If you allow me I will parody Shakespeare in “The Merchant of Venice” to
    say, “Does a Cuban not have eyes? Does a Cuban not have hands, organs,
    proportions, senses, affections, passions? If you prick us do we not
    bleed? If you poison us do we not die?”

    Cubans do not have a dog in this fight. They attend, mute, to the
    government’s hot air and do what they have always done under the
    dictatorship: survive.

    And surviving in the towns of the interior is much more difficult than
    in the capital. The living conditions of millions of Cubans are pitiful.
    The metaphor of Italian writer Carlo Levi would have to be employed, and
    say that Christ was detained in Havana, because further out from the
    capital, Cubans live outside of history, crushed by poverty.

    But the government, insensitive to the privations of Cubans, walks and
    walks toward the precipice.

    Among the litany of lamentations over the failure to fulfill the
    economic plans, during the recent sessions of the National Assembly of
    People’s Power, voices of alarm were heard before the possibility that
    the situation will deteriorate even further and produce a social
    outburst, with a repeat of street protests such as those of the
    Maleconazo of 1994. As a precaution against such incidents, the
    government is sharpening its knives.

    But the spotlights, at present, are shining on the enormous cinematic
    stage which Cuba has become for the world, and especially on the
    proposals of the VII Congress of the Communist Party, which took place
    this past April.

    Essentially, what was discussed there was what the government
    understands as the “conceptualization of the socioeconomic model,” which
    in reality is nothing more than the continuation of the so-called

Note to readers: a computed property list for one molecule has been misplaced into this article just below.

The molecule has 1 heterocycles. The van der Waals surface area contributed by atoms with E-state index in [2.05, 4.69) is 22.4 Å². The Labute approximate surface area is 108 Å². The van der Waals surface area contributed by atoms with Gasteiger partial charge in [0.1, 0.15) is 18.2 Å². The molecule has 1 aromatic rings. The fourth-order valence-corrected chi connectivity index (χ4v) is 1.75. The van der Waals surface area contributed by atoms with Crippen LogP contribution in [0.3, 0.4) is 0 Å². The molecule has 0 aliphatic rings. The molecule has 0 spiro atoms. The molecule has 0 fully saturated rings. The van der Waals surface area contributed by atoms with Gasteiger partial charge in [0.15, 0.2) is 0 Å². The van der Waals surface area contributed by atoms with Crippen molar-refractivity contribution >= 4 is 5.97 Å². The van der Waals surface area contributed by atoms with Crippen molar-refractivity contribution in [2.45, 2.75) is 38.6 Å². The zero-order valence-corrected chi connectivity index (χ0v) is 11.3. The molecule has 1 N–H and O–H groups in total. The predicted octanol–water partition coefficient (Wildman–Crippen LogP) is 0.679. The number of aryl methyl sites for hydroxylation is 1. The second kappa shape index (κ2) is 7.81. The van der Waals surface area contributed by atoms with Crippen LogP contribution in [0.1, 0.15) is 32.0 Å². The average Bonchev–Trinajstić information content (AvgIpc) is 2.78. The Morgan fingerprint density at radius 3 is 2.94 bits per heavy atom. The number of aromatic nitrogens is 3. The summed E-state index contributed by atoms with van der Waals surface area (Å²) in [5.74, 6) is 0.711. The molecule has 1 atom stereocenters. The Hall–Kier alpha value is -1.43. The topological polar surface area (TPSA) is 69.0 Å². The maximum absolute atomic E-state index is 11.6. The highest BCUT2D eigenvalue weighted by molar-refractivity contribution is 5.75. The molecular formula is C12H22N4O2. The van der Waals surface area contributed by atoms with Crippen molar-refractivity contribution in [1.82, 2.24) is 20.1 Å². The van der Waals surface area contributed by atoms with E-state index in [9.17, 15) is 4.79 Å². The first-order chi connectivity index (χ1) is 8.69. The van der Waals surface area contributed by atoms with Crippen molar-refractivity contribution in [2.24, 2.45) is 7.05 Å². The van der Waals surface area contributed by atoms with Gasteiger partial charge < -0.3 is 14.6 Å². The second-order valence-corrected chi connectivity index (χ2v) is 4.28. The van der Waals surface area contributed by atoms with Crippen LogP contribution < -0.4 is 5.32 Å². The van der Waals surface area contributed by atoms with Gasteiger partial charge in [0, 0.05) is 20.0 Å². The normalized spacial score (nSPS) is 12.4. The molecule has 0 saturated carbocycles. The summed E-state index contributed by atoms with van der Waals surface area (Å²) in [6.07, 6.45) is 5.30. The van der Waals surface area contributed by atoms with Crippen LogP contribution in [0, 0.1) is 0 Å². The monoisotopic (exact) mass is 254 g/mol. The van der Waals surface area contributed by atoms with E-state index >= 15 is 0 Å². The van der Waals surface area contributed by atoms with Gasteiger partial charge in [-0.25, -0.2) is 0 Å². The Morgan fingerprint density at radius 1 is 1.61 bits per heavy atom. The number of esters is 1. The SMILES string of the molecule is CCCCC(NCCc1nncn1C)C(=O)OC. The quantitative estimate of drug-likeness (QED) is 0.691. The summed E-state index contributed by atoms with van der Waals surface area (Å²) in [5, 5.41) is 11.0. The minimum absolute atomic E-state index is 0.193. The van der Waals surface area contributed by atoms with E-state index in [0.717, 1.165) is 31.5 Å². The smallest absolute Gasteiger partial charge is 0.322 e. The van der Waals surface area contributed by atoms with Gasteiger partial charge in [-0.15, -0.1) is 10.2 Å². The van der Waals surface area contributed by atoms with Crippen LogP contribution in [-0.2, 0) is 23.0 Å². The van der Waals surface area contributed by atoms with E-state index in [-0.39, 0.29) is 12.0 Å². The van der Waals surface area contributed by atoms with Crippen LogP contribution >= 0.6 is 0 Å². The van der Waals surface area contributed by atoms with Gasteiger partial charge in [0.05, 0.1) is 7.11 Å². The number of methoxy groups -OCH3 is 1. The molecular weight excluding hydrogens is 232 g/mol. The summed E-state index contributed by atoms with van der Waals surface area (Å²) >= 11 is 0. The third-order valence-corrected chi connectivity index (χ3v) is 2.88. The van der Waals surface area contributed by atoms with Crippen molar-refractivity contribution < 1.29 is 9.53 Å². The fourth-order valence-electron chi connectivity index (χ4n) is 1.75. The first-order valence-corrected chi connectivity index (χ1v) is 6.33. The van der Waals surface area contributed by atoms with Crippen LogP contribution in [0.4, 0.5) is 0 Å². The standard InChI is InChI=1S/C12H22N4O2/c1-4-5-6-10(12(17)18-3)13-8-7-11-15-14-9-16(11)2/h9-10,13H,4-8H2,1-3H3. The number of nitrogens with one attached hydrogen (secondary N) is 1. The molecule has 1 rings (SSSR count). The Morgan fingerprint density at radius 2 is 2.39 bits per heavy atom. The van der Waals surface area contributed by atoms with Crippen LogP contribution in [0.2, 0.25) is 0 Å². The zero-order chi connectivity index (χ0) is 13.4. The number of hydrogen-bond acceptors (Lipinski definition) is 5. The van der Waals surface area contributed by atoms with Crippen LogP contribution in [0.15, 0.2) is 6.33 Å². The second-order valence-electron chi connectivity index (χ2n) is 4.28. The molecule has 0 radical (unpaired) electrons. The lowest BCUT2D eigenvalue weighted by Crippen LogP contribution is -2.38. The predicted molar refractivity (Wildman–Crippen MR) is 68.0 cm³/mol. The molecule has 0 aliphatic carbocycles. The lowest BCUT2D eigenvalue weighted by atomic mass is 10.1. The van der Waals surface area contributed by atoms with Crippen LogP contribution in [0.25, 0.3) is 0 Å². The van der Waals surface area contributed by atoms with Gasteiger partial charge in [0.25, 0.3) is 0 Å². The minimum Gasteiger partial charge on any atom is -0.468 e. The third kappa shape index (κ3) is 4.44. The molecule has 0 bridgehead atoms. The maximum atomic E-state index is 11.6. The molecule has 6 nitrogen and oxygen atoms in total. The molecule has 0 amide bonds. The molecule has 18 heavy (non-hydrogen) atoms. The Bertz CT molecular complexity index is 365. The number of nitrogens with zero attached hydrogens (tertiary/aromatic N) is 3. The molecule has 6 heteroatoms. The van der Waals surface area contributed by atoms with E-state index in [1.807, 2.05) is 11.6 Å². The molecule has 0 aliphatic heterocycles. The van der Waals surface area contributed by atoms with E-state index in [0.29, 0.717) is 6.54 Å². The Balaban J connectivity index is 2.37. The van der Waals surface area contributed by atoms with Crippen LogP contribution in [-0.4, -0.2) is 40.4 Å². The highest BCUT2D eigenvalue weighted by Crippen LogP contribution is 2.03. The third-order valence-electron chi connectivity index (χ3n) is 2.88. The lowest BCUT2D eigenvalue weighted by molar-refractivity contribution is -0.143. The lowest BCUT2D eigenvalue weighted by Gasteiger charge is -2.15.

“Alignments of the Social and Economic Policy of the Party and the
    Revolution,” presented during the previous Congress and which, like all
    good resolutions have been left half-baked.

    The conceptualization is now in its eighth version and only 21 percent
    of the 313 Guidelines have been implemented; the rest, that is, the 79
    percent, is “in-process.” At this rate, it will take decades to put the
    well-worn guidelines into practice.

    Similarly, the Mariel Special Development Zone has dropped anchor: of
    the 400 investment projects that were predicted, only 11 have been
    accepted; within a century, perhaps the rest will have been approved.

    The government continues to beat around the bush and appears not to fear
    that it is past its prime. Meanwhile, it maintains control over the
    means of production, what it calls the “predominance of the property of
    all the people,” although in the last five years the state sector
    diminished, from 81 to 71 percent, while the private and cooperative
    sector expanded.

    The government of Raúl Castro is confident in the new Foreign Investment
    Law’s capacity to attract capital, authorizing outside investment in all
    sectors of the economy, except in health, education, armed forces and
    communication media.

    But there is much mistrust on the part of the investors regarding the
    guarantees they will receive on acquired properties and the transfer of
    utilities in foreign currency. The law is very ambiguous in this regard,
    as it establishes the freedom of investors to repatriate their profits,
    so long as doing so does not constitute, and I quote, “a danger to the
    sovereignty of Cuba.”

    Another negative aspect is that joint ventures or enterprises funded by
    foreign capital will continue to not have the power to contract their
    employees directly; they will have to do it through government entities
    charged with negotiating salaries and other working conditions.

    This practice was in place under the previous law and implies an
    infringement of the rights of workers who are without free unions to
    represent them.

    More than a few discriminations are suffered by Cubans, without the new
    laws, the laws of the much -vaunted changes, protecting them.

    The current Foreign Investment Law allows Cubans who reside overseas to
    invest in Cuba, but not those who live on the Island. They are